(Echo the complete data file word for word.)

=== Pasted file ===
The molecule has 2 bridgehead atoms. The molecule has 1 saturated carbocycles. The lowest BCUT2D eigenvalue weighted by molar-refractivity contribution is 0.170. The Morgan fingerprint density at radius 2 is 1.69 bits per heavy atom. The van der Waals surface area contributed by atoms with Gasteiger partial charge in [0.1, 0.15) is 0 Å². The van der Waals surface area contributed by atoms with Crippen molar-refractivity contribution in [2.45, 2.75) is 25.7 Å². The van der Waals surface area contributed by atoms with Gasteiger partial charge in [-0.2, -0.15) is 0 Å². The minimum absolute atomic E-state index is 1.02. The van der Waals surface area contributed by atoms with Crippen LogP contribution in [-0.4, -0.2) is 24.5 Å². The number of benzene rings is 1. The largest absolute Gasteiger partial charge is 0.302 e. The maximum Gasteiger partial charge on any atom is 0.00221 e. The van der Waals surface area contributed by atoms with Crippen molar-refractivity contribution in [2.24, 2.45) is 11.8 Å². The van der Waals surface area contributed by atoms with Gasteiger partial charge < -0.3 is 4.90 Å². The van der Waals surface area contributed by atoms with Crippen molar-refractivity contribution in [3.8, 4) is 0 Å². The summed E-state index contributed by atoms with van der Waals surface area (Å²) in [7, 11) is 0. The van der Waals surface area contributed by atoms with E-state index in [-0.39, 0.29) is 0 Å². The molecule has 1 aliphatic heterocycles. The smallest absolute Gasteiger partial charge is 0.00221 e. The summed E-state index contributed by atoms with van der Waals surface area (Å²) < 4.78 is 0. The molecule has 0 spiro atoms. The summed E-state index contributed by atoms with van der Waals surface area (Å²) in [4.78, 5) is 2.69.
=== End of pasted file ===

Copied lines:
The molecule has 2 bridgehead atoms. The molecule has 1 saturated carbocycles. The lowest BCUT2D eigenvalue weighted by molar-refractivity contribution is 0.170. The Morgan fingerprint density at radius 2 is 1.69 bits per heavy atom. The van der Waals surface area contributed by atoms with Gasteiger partial charge in [0.1, 0.15) is 0 Å². The van der Waals surface area contributed by atoms with Crippen molar-refractivity contribution in [2.45, 2.75) is 25.7 Å². The van der Waals surface area contributed by atoms with Gasteiger partial charge in [-0.2, -0.15) is 0 Å². The minimum absolute atomic E-state index is 1.02. The van der Waals surface area contributed by atoms with Crippen LogP contribution in [-0.4, -0.2) is 24.5 Å². The number of benzene rings is 1. The largest absolute Gasteiger partial charge is 0.302 e. The maximum Gasteiger partial charge on any atom is 0.00221 e. The van der Waals surface area contributed by atoms with Crippen molar-refractivity contribution in [2.24, 2.45) is 11.8 Å². The van der Waals surface area contributed by atoms with Gasteiger partial charge < -0.3 is 4.90 Å². The van der Waals surface area contributed by atoms with Crippen molar-refractivity contribution in [3.8, 4) is 0 Å². The summed E-state index contributed by atoms with van der Waals surface area (Å²) in [7, 11) is 0. The van der Waals surface area contributed by atoms with E-state index in [-0.39, 0.29) is 0 Å². The molecule has 1 aliphatic heterocycles. The smallest absolute Gasteiger partial charge is 0.00221 e. The summed E-state index contributed by atoms with van der Waals surface area (Å²) < 4.78 is 0. The molecule has 0 spiro atoms. The summed E-state index contributed by atoms with van der Waals surface area (Å²) in [4.78, 5) is 2.69.